A missing scene from: "Is There a Doctor in the House?"

"I love it when a plan comes together." (1) Hogan, carrying the box of penicillin underneath his jacket, hustled over to the infirmary to look in on the sick medic and the rest of the prisoners who had also come down with the flu.

"Hey, Wilson. How are you feeling? Don't get up."


"Well, I guarantee you will all feel better soon. Look." Hogan held out the box holding liquid gold, otherwise known as the still fairly rare (2) but potent antibiotic that London had graciously dropped, so that Klink would recover from his bout with the flu and go to the staff meeting.

Wilson rolled over and attempted to prop himself up. He coughed several times and then asked, "What's in there?"

"Penicillin!" Hogan answered triumphantly. "Don't bother asking why, but I had London drop some. Klink was sick and we needed him to go to his usual staff meeting. But that's not important. What is important is that they gave us two extra vials!"

That caught Wilson's interest. "That's great, sir. As soon as I feel better, I'll label them and store them in a safe place. I always said we needed an antibiotic available, seeing that one of you is bound to get shot sooner or later. Put them on my desk in the tunnel." Wilson then rolled over and tried to go back to sleep.

"Hey, Wilson." Hogan gave the medic a shake. "Um, don't you want to start giving shots to everyone in here? Including yourself? If you don't feel up to it, I can do it. The box came with directions."

"What did you say?" Wilson, who really wasn't feeling at all well; seeing that he had a temperature of 101.8; tried to get out of bed. The room was spinning and the medic had to grab hold of the edge to steady himself.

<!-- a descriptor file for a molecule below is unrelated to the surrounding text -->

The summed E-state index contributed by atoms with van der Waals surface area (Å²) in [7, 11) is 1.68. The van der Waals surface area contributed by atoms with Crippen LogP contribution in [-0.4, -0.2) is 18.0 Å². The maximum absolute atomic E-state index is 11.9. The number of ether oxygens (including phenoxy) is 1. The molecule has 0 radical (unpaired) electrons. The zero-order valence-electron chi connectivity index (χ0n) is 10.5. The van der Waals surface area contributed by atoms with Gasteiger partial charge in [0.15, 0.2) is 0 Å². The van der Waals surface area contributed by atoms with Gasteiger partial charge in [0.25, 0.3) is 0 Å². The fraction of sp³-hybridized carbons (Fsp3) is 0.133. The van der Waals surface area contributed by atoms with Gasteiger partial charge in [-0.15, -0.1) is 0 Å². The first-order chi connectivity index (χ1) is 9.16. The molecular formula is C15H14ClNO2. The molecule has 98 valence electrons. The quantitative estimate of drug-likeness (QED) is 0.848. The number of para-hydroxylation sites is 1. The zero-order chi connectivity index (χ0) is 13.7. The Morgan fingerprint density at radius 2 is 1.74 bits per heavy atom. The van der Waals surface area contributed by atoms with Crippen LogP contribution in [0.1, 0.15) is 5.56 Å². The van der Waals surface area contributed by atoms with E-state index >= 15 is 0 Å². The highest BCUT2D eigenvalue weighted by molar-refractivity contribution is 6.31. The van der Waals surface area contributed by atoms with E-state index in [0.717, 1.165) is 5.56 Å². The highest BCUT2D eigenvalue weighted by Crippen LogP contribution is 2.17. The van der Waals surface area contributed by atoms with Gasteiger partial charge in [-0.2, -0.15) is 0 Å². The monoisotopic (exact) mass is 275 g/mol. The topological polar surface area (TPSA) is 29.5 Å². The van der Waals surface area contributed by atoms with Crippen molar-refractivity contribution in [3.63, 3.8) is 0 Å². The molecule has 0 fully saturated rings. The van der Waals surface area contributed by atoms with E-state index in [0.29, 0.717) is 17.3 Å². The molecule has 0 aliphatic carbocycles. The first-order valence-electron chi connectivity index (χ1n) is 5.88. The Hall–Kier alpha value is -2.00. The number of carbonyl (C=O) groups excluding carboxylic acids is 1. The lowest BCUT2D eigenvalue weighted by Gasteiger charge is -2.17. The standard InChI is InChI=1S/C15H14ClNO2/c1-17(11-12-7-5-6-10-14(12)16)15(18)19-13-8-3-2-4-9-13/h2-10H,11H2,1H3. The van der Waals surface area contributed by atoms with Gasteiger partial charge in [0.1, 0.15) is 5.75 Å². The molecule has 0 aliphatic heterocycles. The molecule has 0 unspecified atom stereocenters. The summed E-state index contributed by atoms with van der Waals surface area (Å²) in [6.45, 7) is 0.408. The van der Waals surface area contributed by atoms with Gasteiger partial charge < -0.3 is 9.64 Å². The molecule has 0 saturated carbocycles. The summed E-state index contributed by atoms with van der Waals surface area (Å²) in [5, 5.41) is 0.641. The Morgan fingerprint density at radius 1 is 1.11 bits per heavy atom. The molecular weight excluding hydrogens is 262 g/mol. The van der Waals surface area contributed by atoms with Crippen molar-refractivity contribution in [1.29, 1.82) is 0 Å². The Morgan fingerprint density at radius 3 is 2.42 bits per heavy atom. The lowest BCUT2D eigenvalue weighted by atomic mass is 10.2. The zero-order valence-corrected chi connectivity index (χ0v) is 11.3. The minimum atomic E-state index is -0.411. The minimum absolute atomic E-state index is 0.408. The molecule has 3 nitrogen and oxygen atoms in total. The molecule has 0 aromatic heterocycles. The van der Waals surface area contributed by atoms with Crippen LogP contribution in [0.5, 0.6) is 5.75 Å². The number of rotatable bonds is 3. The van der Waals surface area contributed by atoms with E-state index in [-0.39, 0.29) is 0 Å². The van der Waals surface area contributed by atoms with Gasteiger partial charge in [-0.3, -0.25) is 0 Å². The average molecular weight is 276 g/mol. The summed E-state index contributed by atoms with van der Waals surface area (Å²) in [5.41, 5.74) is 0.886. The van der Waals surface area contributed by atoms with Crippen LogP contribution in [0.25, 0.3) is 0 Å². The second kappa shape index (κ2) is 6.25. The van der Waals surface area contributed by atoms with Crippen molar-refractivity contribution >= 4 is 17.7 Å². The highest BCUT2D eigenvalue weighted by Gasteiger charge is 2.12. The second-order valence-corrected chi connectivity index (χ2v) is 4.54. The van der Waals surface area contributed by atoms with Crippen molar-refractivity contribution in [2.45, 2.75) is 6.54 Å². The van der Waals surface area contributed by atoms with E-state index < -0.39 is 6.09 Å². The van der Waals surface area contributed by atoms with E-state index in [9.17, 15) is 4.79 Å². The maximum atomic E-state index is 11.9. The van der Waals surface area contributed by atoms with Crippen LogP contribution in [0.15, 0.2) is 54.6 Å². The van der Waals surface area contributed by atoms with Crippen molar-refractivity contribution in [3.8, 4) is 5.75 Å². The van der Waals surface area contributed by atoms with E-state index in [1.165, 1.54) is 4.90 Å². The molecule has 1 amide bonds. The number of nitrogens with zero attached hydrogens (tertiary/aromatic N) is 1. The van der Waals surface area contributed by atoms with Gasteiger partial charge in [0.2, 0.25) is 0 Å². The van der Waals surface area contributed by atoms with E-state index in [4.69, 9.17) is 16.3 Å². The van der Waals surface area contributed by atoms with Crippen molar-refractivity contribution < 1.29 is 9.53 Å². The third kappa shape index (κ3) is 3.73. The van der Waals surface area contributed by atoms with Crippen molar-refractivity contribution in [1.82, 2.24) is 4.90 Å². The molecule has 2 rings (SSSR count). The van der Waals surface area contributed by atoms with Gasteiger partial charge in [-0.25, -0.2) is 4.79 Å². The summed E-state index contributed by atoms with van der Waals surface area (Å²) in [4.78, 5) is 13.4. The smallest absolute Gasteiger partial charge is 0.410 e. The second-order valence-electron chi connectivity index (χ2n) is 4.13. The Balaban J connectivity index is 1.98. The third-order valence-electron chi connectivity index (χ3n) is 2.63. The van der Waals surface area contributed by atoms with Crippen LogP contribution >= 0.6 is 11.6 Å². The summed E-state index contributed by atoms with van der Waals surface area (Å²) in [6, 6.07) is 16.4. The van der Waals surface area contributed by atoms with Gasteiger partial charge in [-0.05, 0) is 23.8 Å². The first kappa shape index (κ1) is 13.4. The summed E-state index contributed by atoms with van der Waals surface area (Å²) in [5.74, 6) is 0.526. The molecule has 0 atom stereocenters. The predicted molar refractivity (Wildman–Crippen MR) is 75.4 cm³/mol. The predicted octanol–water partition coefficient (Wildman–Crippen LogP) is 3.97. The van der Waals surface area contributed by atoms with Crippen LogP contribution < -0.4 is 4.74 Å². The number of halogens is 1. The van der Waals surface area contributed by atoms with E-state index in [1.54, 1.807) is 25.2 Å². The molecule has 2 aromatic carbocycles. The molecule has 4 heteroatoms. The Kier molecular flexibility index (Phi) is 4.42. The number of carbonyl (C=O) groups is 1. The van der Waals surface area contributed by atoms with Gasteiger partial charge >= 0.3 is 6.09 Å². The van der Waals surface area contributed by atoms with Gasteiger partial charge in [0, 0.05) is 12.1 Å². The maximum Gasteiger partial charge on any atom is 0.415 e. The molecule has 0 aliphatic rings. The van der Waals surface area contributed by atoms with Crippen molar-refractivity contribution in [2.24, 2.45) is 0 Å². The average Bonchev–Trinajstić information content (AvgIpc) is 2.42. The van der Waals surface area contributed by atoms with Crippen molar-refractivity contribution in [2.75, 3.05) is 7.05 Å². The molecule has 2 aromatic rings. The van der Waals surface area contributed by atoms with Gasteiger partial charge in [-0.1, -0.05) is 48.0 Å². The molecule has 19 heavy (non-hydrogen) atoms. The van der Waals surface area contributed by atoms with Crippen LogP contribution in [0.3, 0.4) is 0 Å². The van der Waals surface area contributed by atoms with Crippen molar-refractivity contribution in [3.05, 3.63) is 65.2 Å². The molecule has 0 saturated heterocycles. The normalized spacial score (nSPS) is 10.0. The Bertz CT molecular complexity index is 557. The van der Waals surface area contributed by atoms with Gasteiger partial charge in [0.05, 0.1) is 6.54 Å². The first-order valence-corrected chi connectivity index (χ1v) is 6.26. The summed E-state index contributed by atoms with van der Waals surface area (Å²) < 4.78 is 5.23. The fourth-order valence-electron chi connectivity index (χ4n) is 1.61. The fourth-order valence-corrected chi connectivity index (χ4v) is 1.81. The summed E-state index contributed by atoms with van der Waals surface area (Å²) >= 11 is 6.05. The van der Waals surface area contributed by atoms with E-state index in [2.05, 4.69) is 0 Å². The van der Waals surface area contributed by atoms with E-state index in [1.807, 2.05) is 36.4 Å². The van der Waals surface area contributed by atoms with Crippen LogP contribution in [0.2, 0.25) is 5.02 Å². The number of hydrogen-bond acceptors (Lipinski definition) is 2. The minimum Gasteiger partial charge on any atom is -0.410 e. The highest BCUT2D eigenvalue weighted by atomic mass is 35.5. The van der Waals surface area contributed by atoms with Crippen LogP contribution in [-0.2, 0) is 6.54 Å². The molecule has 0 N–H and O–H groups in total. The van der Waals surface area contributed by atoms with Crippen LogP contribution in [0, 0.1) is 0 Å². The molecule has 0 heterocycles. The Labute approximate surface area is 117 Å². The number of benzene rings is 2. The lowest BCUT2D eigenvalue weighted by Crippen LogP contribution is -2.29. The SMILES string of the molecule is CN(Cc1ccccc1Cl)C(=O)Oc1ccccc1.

"The penicillin," Hogan repeated. "I can help give the shots if you want."

"Colonel, the penicillin won't work on the flu. It's a virus. An antibiotic will only work on a bacterial infection."

"But Klink recovered," Hogan argued. "By the next morning, he was as good as new! Which isn't saying much, but you know what I mean."

"This is a mild flu, despite how it looks," Wilson countered. "The men have been sick for about 48 hours or so, and then recover. Hey, how did you sneak the shot into Klink?"

"We used LeBeau's grandmother's cure to distract him. Garlic around the neck, plus a mustard plaster, except we were out of mustard, so LeBeau used Béarnaise sauce. I still think the penicillin must have worked. He recovered so fast."

"Well, it definitely wasn't the penicillin. Hand me a tissue." Wilson sneezed. "I'll have to think about this when I'm more coherent, but maybe Klink has a good immune system or something like that."

"Klink?" Hogan laughed. "You've got to be kidding."

"I'll say it again." Wilson was now getting testy. "It definitely wasn't the penicillin. Man, I can see this being a problem in the future. Everyone will be clamoring for shots of this stuff, when all they have is a cold and then the bacteria will mutate and become resistant to the drugs and then we will have…"

"Wilson, what in heaven's name are you talking about?"

"You know, Colonel. I really don't know." Wilson plopped back down on his pillows "Look. The best way to deal with this is to drink plenty of fluids, get a lot of rest and let it take its course. I suggest you listen to me since you're bound to catch it."

"Fine." Hogan gave in. "It wasn't the penicillin. I'll take this back."



"The Béarnaise sauce on the plaster? Can you have LeBeau whip some more up? Just in case?" Wilson asked.

"You don't think?"

"Colonel. It can't hurt."

(1) I think I may have stolen this line from the "A-Team!"

(2) According to multiple sources on the internet,the efficient mass production of penicillin started in time for the allied invasion and saved countless lives. Also, according to these multiple sources (WW2 chat boards, wikipedia, history channet, etc. ), for some reason, Germany never achieved mass production of the antibiotic. Still trying here to locate better sources.